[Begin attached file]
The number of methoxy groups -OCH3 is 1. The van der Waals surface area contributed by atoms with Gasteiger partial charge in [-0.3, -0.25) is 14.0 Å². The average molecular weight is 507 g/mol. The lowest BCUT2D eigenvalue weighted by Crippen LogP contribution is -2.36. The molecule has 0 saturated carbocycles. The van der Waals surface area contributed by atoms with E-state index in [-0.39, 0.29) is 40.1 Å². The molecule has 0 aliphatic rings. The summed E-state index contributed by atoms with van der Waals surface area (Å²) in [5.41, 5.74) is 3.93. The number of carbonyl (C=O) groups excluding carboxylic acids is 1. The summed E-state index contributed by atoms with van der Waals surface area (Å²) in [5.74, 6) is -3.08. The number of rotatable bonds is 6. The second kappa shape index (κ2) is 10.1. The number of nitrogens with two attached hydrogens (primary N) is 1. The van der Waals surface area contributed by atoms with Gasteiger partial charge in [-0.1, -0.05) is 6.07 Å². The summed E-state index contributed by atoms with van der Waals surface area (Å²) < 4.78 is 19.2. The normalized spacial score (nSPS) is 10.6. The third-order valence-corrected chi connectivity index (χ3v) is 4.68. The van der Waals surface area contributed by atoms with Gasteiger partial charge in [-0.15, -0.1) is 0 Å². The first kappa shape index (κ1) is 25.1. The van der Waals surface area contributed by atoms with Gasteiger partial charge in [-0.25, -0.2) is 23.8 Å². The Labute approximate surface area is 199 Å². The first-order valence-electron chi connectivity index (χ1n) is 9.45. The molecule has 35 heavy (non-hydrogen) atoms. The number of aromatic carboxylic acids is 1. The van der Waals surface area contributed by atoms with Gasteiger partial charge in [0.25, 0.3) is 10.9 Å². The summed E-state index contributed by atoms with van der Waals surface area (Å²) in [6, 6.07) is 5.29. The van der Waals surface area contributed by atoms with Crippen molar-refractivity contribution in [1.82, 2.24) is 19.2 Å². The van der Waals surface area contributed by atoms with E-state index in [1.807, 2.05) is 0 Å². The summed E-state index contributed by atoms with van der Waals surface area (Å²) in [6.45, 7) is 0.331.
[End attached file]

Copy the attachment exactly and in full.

The number of methoxy groups -OCH3 is 1. The van der Waals surface area contributed by atoms with Gasteiger partial charge in [-0.3, -0.25) is 14.0 Å². The average molecular weight is 507 g/mol. The lowest BCUT2D eigenvalue weighted by Crippen LogP contribution is -2.36. The molecule has 0 saturated carbocycles. The van der Waals surface area contributed by atoms with E-state index in [-0.39, 0.29) is 40.1 Å². The molecule has 0 aliphatic rings. The summed E-state index contributed by atoms with van der Waals surface area (Å²) in [5.41, 5.74) is 3.93. The number of carbonyl (C=O) groups excluding carboxylic acids is 1. The summed E-state index contributed by atoms with van der Waals surface area (Å²) in [5.74, 6) is -3.08. The number of rotatable bonds is 6. The second kappa shape index (κ2) is 10.1. The number of nitrogens with two attached hydrogens (primary N) is 1. The van der Waals surface area contributed by atoms with Gasteiger partial charge in [-0.1, -0.05) is 6.07 Å². The summed E-state index contributed by atoms with van der Waals surface area (Å²) < 4.78 is 19.2. The normalized spacial score (nSPS) is 10.6. The third-order valence-corrected chi connectivity index (χ3v) is 4.68. The van der Waals surface area contributed by atoms with Gasteiger partial charge in [-0.15, -0.1) is 0 Å². The first kappa shape index (κ1) is 25.1. The van der Waals surface area contributed by atoms with Gasteiger partial charge in [-0.25, -0.2) is 23.8 Å². The Labute approximate surface area is 199 Å². The first-order valence-electron chi connectivity index (χ1n) is 9.45. The molecule has 35 heavy (non-hydrogen) atoms. The number of aromatic carboxylic acids is 1. The van der Waals surface area contributed by atoms with Gasteiger partial charge in [0.25, 0.3) is 10.9 Å². The summed E-state index contributed by atoms with van der Waals surface area (Å²) in [6, 6.07) is 5.29. The van der Waals surface area contributed by atoms with Crippen molar-refractivity contribution in [1.82, 2.24) is 19.2 Å². The van der Waals surface area contributed by atoms with E-state index in [1.807, 2.05) is 0 Å². The summed E-state index contributed by atoms with van der Waals surface area (Å²) in [6.45, 7) is 0.331.